I grabbed this book off our bookshelf at home when I misplaced “Go Like Hell” for a few days. Within a page or two I was hooked and quite literally could not put it down. I chewed through it in a matter of days, often reading it as I walked to and from my car at work. Author James Bradley (“Flags of our Fathers”) uncovers and reveals the previously un-told fate of a handful of US Navy & Marine pilots shot down while bombing a Japanese-held island during WW2. The Island is Chichi Jima, which lies between Iwo Jima and Japan. Not a site of an epic battle like Iwo, it nonetheless was a critical outpost and serves as a microcosm of the larger conflict and the societal and personal impacts of that war. Using previously classified documents and first-hand interviews with survivors from both sides of the conflict it tells a gripping tale of the toll of total war on all the participants. Bradley admirably lays out facts of horrific brutality, from all sides.

3. Go Like Hell: Ford, Ferrari, and their battle for speed and glory at Le Mans.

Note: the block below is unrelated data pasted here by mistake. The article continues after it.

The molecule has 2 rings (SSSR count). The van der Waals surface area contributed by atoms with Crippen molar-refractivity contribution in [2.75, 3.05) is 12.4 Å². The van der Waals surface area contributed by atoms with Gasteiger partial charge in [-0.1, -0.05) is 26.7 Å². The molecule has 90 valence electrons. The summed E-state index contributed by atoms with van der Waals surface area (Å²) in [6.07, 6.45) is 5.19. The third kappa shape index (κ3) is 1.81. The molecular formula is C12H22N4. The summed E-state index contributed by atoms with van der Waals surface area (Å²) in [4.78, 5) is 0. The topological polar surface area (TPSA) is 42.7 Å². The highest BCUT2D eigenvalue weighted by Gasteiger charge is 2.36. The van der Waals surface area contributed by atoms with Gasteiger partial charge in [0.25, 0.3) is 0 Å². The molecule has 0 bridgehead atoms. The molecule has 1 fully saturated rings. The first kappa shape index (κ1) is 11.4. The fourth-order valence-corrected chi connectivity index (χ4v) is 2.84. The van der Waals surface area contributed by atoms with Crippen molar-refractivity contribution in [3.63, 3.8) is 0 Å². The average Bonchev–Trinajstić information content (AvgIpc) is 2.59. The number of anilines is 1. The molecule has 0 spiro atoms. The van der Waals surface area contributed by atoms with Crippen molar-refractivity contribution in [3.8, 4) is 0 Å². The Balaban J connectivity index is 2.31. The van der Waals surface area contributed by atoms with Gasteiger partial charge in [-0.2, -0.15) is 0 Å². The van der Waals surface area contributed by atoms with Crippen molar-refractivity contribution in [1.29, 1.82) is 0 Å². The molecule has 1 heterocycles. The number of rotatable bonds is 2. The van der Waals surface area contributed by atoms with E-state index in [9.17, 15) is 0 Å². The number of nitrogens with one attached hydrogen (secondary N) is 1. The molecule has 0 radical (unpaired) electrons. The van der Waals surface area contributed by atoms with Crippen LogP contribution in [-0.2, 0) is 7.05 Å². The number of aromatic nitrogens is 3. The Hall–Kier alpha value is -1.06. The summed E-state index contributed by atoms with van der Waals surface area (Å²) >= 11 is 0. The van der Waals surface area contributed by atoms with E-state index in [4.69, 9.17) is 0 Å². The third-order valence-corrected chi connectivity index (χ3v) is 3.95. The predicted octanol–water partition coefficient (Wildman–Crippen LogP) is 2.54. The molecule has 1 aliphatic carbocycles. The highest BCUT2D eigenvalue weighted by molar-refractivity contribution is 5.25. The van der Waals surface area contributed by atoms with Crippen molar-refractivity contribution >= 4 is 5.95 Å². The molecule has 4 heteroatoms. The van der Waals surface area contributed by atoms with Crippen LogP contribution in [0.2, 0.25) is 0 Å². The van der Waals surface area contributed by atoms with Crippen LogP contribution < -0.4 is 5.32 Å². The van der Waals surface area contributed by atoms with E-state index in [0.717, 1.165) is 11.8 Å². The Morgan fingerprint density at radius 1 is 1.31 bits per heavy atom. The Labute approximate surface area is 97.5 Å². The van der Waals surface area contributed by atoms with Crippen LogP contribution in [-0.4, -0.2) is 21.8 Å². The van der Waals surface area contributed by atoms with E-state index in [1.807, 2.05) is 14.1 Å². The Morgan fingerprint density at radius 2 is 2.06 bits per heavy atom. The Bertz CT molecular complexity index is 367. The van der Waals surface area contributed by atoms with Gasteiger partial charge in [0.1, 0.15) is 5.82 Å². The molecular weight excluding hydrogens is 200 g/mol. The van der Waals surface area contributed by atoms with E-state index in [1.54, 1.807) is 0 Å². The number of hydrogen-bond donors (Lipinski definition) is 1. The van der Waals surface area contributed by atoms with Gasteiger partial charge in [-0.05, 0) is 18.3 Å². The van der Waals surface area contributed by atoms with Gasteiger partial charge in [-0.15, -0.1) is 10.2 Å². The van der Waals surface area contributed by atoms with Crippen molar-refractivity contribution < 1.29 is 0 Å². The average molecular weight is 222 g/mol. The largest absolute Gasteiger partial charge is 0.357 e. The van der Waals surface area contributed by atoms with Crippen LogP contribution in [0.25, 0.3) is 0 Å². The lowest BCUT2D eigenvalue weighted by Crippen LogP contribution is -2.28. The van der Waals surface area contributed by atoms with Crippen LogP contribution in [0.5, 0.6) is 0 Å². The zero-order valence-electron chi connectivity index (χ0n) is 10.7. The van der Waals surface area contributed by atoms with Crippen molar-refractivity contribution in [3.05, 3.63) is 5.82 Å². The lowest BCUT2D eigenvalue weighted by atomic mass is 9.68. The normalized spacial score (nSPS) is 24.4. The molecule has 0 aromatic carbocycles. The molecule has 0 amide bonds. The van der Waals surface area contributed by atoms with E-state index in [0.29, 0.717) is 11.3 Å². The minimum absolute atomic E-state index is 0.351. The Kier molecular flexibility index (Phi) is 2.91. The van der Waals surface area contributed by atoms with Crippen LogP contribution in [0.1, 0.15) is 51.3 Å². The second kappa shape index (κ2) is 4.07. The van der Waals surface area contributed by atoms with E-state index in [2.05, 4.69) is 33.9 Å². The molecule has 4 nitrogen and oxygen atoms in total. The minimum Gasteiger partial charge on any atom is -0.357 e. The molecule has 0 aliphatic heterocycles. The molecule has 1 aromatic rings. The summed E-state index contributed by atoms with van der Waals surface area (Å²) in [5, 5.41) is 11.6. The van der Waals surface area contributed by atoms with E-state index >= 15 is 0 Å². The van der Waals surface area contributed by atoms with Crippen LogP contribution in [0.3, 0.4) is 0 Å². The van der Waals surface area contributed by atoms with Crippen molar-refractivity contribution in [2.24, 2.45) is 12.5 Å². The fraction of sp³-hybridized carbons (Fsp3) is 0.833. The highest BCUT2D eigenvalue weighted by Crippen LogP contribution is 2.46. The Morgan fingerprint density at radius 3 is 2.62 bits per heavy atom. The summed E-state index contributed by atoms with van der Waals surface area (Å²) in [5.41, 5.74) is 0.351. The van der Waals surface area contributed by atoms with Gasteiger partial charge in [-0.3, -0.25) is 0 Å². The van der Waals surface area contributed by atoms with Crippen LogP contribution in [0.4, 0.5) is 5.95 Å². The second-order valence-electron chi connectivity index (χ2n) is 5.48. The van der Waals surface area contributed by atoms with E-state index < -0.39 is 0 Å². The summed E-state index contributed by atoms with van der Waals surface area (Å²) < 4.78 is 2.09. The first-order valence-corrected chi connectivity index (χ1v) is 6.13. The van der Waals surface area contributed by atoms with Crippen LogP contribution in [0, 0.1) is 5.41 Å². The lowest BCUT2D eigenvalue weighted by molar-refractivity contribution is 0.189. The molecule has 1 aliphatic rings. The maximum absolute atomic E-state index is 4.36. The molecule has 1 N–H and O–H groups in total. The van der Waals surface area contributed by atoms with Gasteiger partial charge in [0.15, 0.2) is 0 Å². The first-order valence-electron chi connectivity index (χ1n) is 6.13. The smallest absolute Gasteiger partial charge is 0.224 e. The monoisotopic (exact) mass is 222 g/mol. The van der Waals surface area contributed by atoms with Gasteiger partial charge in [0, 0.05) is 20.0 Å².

The “Ford” and “Ferrari” in the title refer as much to men as to marques, as this book is as much about Henry (the 2nd) and Enzo as it is about the machines from Detroit and Maranello. It also covers other legendary men such as Ken Miles, John Surtees, Phil Hill, Carroll Shelby, Lee Iococca, Bruce McLaren, Masten Gregory, Dan Gurney, Luigi Chinetti, Walt Hansgen, Dennis Hulme, Mario Andretti, and many more. The star of the show though is the legendary Ford GT40 and its rise from concept to champion at the pinnacle of sports car racing history: The 24 Hours at Le Mans. Ferrari famously snubbed (at the last second) an offer to buy his company by Ford, and “the Deuce’s” response was to hit Ferrari where it hurt the most: on the racetrack. A. J. Baime’s book is a thrilling read for any motorhead, as it recounts the tale of this rivalry at Le Mans throughout the 1960s. This was a time when the technology of speed was being refined and cars evolved at a shocking rate, as did the shocking carnage as it has taken safety technology decades to close the gap. A good number of those drivers named above did not survive to their old age, most famously Ken Miles and Walt Hansgen whose deaths are directly linked to their GT40s.